Study: American Households Hit 43-Year Low In Net Worth

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    Dec 01, 2012 4:17 PM GMT
    http://washington.cbslocal.com/2012/11/30/study-american-households-hit-43-year-low-in-net-worth/
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    Dec 01, 2012 6:08 PM GMT
    You must be thrilled at this news.

    Look at how much money has been funneled to the top 0.01%!
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    Dec 03, 2012 12:41 AM GMT
    That's easily remedied. Just tax the shit out of everyone, politicians can look good while pissing away everyone's money, and no one will have anything ever again!! Would that make you feel better?
  • GQjock

    Posts: 11649

    Dec 03, 2012 10:25 AM GMT
    ... and the Net Worth of the upper .... can't raise my taxes .... 2%?

    What would that be?

    To quote Warren Buffet once again ...... There was a Class War here in the United States and We Won
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    Dec 03, 2012 1:43 PM GMT
    This is perhaps the best evidence imaginable for the utter failure of trickle-down economics, i.e. laissez-faire regulation, low [and regressive] taxation, "gifts" to corporations.

    Are we to take it that you're rejoining mainstream economics?
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    Dec 03, 2012 5:03 PM GMT
    Christian73 saidYou must be thrilled at this news.

    Look at how much money has been funneled to the top 0.01%!


    Ah yes, when Zuckerberg came up with Facebook he stole all kinds of money from poor people. What a criminal, he should be jailed for robbing the poor...Just think, if he hadn't become rich from facebook there'd be so much more money for everyone else to enjoy...
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    Dec 03, 2012 5:24 PM GMT
    corporateprofitsvswages1.png

    Wages are in blue, corporate profits are in red.

    http://money.cnn.com/2012/12/03/news/economy/record-corporate-profits/ In the third quarter, corporate earnings were $1.75 trillion, up 18.6% from a year ago, according to last week'si gross domestic product report. That took after-tax profits to their greatest percentage of GDP in history.

    But the record profits come at the same time that workers' wages have fallen to their lowest-ever share of GDP.

    "That's how it works," said Robert Brusca, economist with FAO Research in New York, who said there is a natural tension between profits and the cost of labor. "If one gets bigger, the other gets smaller."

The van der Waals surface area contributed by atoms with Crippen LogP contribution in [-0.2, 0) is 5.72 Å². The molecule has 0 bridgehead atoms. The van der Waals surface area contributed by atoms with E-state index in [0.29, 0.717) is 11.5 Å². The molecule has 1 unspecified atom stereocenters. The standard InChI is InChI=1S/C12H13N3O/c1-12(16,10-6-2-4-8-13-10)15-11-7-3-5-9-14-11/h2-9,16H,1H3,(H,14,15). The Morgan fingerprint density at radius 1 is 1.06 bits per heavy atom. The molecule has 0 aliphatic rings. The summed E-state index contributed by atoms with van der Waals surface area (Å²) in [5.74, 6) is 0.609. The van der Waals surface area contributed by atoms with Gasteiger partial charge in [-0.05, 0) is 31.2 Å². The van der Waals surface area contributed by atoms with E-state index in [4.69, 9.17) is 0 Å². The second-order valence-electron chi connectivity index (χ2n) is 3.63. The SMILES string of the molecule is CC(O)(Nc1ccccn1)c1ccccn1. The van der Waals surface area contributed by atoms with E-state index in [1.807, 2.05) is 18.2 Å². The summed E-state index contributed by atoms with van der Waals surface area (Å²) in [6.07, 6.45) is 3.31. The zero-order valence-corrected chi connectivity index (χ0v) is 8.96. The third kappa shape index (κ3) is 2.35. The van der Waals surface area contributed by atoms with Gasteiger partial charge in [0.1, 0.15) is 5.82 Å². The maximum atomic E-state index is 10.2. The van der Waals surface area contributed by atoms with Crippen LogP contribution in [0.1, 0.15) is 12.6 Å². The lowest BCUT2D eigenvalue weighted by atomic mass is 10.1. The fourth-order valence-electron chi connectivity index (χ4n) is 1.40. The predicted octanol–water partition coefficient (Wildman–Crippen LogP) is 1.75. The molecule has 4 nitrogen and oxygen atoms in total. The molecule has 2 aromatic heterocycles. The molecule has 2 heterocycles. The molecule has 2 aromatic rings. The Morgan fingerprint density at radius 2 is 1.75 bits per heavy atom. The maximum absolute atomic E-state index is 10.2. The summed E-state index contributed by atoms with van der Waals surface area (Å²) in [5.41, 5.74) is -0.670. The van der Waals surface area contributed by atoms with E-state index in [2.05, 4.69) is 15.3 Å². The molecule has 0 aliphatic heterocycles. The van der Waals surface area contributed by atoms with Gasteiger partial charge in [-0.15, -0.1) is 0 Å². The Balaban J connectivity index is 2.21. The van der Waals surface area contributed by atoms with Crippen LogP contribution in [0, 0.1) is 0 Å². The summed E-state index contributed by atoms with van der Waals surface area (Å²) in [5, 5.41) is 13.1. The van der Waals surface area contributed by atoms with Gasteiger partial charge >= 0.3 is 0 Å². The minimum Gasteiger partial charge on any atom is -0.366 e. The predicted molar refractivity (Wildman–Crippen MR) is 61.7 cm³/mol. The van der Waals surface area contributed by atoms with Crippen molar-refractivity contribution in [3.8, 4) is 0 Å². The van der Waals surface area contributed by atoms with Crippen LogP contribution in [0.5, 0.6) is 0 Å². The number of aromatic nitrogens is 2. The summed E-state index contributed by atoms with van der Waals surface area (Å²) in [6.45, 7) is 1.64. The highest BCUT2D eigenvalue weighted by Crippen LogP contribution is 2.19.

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    Dec 03, 2012 11:08 PM GMT
    http://www.breitbart.com/Big-Government/2012/12/01/Middle-Class-Net-Worth-Collapses-to-1969-Levels

    According to the study, we are now back to 1969 levels with respect to median net worth in this country. A large part of this is the housing crisis we've yet to recover from, which cost the middle class 18% of its net worth. The news isn't much better with respect to median incomes, which have dropped to $26,364, setting us all the way back to 1999.

    And as middle class incomes declined, the debt-load among the middle class has increased "significantly."

    In a nutshell: those of us in the middle class earn less, are worth less, and owe more. Meanwhile, during this same period of time, the wealthy increased their wealth by an unbelievable 71%.

    Normally, I don't care about the gap between the rich and the rest of us. I'm not rich, and at the age of 46, it's probably safe to say I'll never be rich; but I didn't care because I begrudge no one their success. But that was before…

    Before we looted the Treasury and mortgaged the futures of generations to bail out the Too Big To Fails; before we started losing ground while the Bailed Out prospered.
  • roadbikeRob

    Posts: 14390

    Dec 04, 2012 12:02 AM GMT
    riddler78 saidhttp://www.breitbart.com/Big-Government/2012/12/01/Middle-Class-Net-Worth-Collapses-to-1969-Levels

    According to the study, we are now back to 1969 levels with respect to median net worth in this country. A large part of this is the housing crisis we've yet to recover from, which cost the middle class 18% of its net worth. The news isn't much better with respect to median incomes, which have dropped to $26,364, setting us all the way back to 1999.

    And as middle class incomes declined, the debt-load among the middle class has increased "significantly."

    In a nutshell: those of us in the middle class earn less, are worth less, and owe more. Meanwhile, during this same period of time, the wealthy increased their wealth by an unbelievable 71%.

    Normally, I don't care about the gap between the rich and the rest of us. I'm not rich, and at the age of 46, it's probably safe to say I'll never be rich; but I didn't care because I begrudge no one their success. But that was before…